By: Aaron Szydlo  | 

The Meaning of Sarachek

What is Sarachek? It is an annual basketball tournament that takes place in March; bringing Jewish high schools from all over the country to Yeshiva University from Thursday through Monday.  Excitement roars throughout the country as the tournament approaches, and this year had much to be excited about.

When the tournament began Thursday March 10, angst and jitters filled the stomachs of the players. JJ Zakheim, a junior guard from Frisch said, “Playing in front of all the people is energizing and exciting. It feels like everyone’s eyes are on you whenever you are on the court.”

Edan Sokol, a junior forward from Shalhevet stated, “Playing in front of all of those people is nerve racking, but once the game starts you just get into the flow of things and forget about the crowd.” The nerves showed, as the opening games featured lots of sloppy play. However, as the teams settled in and the tournament hit full stride, the players seemed to find their groove.

Thursday’s action showed remarkable skill and athletic ability, as numerous players, including Andrew Langer of Frisch and Ethan Lasko of Yeshiva High School, scored over 30 points. As the players put on tremendous performances, the fans at the games and watching via Macs Live got their money’s worth.

Daniel Lasko (Syms ‘18), cousin of Yeshiva’s Lasko, posited, “It is cool to watch my younger cousin play in the same tournament I did only a few years ago. Especially considering he put up 36 points in the first game.”

As Thursday wrapped up, the players relaxed and prepared for Friday’s games.

As Friday came around the heat of the competition turned up. The day featured a series of close games, with six out of eight decided by less than 10 points. Several games came down to the closing seconds, testing the mental toughness of the high school athletes. Yet, whether players won or lost on Friday, the tournament seemed to have something for everyone, as Shabbos was something they would cherish for the remainder of their lives.

The players had live speakers, large assortments of food, and played competitive games of jeopardy versus one another. However, the programing, food, and entertainment on the shabbaton were only an appetizer for the camaraderie that took place. Sokol commented, “It is good to have a short break from playing ball. It is also really fun to meet kids from all over the country that I would never had met otherwise.” Perhaps more important than the basketball that goes on is the bond Sarachek builds between players.

Play resumed Saturday night with two games, while the majority of the remaining games, including the Tier I and Tier II semifinals, were played on Sunday. Fortunately for the crowds watching, the teams did not disappoint. Many exciting games took place, including a nail-biting one-point victory by the favorite DRS Wildcats over the YULA Panthers to propel them into the Tier I finals. The buzzer beater by the RASG Warriors to defeat the IDA Crown Aces, boosted them to the Tier II finals and topped off a day of close games and down-to-the-wire finishes.   This exciting play received a good deal of internet fame, and even appeared on the local news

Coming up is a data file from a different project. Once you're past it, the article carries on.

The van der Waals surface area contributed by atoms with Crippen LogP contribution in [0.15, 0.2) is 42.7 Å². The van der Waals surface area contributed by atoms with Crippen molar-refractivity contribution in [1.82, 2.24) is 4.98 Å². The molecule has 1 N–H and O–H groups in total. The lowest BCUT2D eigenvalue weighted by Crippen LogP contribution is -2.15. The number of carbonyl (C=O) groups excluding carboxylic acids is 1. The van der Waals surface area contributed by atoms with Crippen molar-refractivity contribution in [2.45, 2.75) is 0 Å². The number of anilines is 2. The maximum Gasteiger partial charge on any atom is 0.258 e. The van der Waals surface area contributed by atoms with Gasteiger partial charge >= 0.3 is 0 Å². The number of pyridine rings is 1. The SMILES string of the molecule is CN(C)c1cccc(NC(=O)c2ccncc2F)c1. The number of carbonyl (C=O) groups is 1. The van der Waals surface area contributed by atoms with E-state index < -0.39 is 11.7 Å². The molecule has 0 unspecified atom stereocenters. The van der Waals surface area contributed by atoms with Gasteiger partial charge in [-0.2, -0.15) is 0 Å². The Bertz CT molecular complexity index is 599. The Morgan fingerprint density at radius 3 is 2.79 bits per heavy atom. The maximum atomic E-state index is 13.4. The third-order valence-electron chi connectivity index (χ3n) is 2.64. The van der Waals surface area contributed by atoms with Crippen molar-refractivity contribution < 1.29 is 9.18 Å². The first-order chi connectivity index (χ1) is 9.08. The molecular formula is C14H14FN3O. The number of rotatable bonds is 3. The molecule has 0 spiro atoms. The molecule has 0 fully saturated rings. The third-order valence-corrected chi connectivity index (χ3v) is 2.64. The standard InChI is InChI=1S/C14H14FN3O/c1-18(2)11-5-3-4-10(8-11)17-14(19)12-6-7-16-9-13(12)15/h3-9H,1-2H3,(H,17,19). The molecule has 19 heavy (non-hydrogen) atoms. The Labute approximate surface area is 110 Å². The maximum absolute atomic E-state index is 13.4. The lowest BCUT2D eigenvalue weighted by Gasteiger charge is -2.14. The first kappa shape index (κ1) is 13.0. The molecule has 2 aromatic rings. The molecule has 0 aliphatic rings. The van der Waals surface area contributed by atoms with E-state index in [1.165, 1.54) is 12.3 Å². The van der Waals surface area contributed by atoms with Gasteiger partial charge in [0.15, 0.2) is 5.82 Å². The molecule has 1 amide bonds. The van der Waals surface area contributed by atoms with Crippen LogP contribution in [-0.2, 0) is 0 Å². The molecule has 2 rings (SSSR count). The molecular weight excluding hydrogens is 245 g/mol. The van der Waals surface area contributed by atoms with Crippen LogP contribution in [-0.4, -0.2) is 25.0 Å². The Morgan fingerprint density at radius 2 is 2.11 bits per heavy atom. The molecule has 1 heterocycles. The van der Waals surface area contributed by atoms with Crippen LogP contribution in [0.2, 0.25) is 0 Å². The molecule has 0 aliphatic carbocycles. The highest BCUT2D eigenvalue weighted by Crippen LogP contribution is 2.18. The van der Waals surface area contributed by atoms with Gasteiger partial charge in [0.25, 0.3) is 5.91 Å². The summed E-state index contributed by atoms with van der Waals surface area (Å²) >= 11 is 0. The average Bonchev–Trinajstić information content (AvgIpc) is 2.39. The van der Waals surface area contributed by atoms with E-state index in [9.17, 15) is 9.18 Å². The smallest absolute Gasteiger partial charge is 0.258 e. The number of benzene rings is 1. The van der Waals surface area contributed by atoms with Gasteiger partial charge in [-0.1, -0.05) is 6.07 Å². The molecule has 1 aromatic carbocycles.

The final games of the tournament took place on Monday. In the Tier 1 Championship,  Gabriel Leifer and the heavily favored DRS Wildcats, looked to add another victory to their perfect season against the Shalhevet Firehawks. In the first half, the Firehawks contained Leifer and the Wildcats, keeping the game tied at 13 going into the break. However, an explosion in the second half by Leifer and DRS proved to be too much for Shalhevet. As the final buzzer sounded, DRS won 47-32, adding to their perfect record of 32-0. Yoel Schreier, former DRS player and current YU student (Syms 18), said, “I am overcome with joy to the team bring another title home to DRS.”

Commenting on what the tournament means for the players, former player for YULA, and current coach of Kohelet, Josh Friedman said, “Sarachek is an amazing thing because it broadens the local teams’ basketball seasons and adds meaning to the seasons of the teams from across the country. In doing so, it creates this incredible atmosphere that brings kids together. I want my players to have the same incredible experience I had. To compete with the best in the country.” The tournament teaches the players about much more than basketball.

For the Sarachek tournament, players travel in from all over the country to compete against other teams. However, what lasts longer than the wins, are the friendships and bonds that are formed over the extended weekend. Isaac Laifer, junior guard from Frisch offered his opinion on Sarachek, “Playing against everyone is obviously very fun, but I think making new friends is the coolest part about the tournament.” Players and fans cannot wait to see what Sarachek has in store for them next year.